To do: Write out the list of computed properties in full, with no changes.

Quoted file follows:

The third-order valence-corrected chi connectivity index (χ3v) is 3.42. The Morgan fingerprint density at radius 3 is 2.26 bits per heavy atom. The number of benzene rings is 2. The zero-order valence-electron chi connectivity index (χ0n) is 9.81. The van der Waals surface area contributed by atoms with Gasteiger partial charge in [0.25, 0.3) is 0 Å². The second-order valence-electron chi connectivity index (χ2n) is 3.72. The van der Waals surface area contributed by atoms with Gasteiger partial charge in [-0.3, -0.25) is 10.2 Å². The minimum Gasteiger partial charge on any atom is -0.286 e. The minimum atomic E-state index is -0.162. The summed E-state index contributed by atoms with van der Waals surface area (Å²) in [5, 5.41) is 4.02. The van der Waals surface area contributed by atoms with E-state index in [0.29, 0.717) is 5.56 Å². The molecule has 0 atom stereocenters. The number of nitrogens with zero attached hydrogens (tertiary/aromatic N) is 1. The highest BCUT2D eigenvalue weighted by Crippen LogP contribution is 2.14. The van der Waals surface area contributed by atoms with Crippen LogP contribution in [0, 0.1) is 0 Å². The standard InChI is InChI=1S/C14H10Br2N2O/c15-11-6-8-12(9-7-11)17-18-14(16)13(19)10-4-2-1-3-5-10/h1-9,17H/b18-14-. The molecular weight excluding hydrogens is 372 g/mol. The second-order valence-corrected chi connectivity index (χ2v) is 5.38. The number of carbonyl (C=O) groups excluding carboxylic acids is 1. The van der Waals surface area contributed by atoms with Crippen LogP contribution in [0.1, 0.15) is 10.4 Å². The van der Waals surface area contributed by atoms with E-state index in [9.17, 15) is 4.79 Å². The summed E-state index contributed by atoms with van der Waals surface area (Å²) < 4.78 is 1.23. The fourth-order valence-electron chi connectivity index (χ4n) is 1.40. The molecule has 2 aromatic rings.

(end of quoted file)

The third-order valence-corrected chi connectivity index (χ3v) is 3.42. The Morgan fingerprint density at radius 3 is 2.26 bits per heavy atom. The number of benzene rings is 2. The zero-order valence-electron chi connectivity index (χ0n) is 9.81. The van der Waals surface area contributed by atoms with Gasteiger partial charge in [0.25, 0.3) is 0 Å². The second-order valence-electron chi connectivity index (χ2n) is 3.72. The van der Waals surface area contributed by atoms with Gasteiger partial charge in [-0.3, -0.25) is 10.2 Å². The minimum Gasteiger partial charge on any atom is -0.286 e. The minimum atomic E-state index is -0.162. The summed E-state index contributed by atoms with van der Waals surface area (Å²) in [5, 5.41) is 4.02. The van der Waals surface area contributed by atoms with E-state index in [0.29, 0.717) is 5.56 Å². The molecule has 0 atom stereocenters. The number of nitrogens with zero attached hydrogens (tertiary/aromatic N) is 1. The highest BCUT2D eigenvalue weighted by Crippen LogP contribution is 2.14. The van der Waals surface area contributed by atoms with Crippen LogP contribution in [0, 0.1) is 0 Å². The standard InChI is InChI=1S/C14H10Br2N2O/c15-11-6-8-12(9-7-11)17-18-14(16)13(19)10-4-2-1-3-5-10/h1-9,17H/b18-14-. The molecular weight excluding hydrogens is 372 g/mol. The second-order valence-corrected chi connectivity index (χ2v) is 5.38. The number of carbonyl (C=O) groups excluding carboxylic acids is 1. The van der Waals surface area contributed by atoms with Crippen LogP contribution in [0.1, 0.15) is 10.4 Å². The van der Waals surface area contributed by atoms with E-state index in [9.17, 15) is 4.79 Å². The summed E-state index contributed by atoms with van der Waals surface area (Å²) < 4.78 is 1.23. The fourth-order valence-electron chi connectivity index (χ4n) is 1.40. The molecule has 2 aromatic rings.